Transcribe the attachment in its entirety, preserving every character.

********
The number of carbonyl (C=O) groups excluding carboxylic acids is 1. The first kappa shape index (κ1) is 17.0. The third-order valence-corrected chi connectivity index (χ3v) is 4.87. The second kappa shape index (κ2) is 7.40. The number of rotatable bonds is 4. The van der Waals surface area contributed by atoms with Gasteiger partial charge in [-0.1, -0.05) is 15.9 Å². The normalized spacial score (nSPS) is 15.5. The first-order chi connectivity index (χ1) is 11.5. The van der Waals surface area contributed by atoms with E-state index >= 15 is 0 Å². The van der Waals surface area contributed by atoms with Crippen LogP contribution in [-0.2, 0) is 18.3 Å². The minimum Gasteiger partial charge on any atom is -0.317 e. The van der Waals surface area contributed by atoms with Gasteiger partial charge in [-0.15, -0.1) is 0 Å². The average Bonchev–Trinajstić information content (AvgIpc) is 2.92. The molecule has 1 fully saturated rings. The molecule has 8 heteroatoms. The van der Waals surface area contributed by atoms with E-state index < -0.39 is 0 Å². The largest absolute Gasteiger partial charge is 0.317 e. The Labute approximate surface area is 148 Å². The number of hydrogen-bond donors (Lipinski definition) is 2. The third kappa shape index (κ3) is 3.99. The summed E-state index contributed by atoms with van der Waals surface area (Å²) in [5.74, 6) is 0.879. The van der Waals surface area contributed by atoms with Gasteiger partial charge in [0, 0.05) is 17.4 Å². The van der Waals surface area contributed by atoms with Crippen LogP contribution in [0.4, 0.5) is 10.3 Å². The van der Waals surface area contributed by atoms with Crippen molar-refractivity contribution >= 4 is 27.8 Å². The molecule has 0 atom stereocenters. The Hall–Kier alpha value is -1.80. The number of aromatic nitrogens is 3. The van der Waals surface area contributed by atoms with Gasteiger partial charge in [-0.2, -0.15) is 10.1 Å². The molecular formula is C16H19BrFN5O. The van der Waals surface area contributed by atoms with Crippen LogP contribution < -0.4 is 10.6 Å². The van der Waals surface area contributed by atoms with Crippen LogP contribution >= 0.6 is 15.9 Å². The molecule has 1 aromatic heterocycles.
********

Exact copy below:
The number of carbonyl (C=O) groups excluding carboxylic acids is 1. The first kappa shape index (κ1) is 17.0. The third-order valence-corrected chi connectivity index (χ3v) is 4.87. The second kappa shape index (κ2) is 7.40. The number of rotatable bonds is 4. The van der Waals surface area contributed by atoms with Gasteiger partial charge in [-0.1, -0.05) is 15.9 Å². The normalized spacial score (nSPS) is 15.5. The first-order chi connectivity index (χ1) is 11.5. The van der Waals surface area contributed by atoms with E-state index >= 15 is 0 Å². The van der Waals surface area contributed by atoms with Crippen LogP contribution in [-0.2, 0) is 18.3 Å². The minimum Gasteiger partial charge on any atom is -0.317 e. The van der Waals surface area contributed by atoms with Gasteiger partial charge in [-0.15, -0.1) is 0 Å². The average Bonchev–Trinajstić information content (AvgIpc) is 2.92. The molecule has 1 fully saturated rings. The molecule has 8 heteroatoms. The van der Waals surface area contributed by atoms with E-state index < -0.39 is 0 Å². The largest absolute Gasteiger partial charge is 0.317 e. The Labute approximate surface area is 148 Å². The number of hydrogen-bond donors (Lipinski definition) is 2. The third kappa shape index (κ3) is 3.99. The summed E-state index contributed by atoms with van der Waals surface area (Å²) in [5.74, 6) is 0.879. The van der Waals surface area contributed by atoms with Gasteiger partial charge in [0, 0.05) is 17.4 Å². The van der Waals surface area contributed by atoms with Crippen LogP contribution in [0.4, 0.5) is 10.3 Å². The van der Waals surface area contributed by atoms with Crippen molar-refractivity contribution >= 4 is 27.8 Å². The molecule has 0 atom stereocenters. The Hall–Kier alpha value is -1.80. The number of aromatic nitrogens is 3. The van der Waals surface area contributed by atoms with Gasteiger partial charge in [-0.2, -0.15) is 10.1 Å². The molecular formula is C16H19BrFN5O. The van der Waals surface area contributed by atoms with Crippen LogP contribution < -0.4 is 10.6 Å². The van der Waals surface area contributed by atoms with Crippen LogP contribution >= 0.6 is 15.9 Å². The molecule has 1 aromatic heterocycles.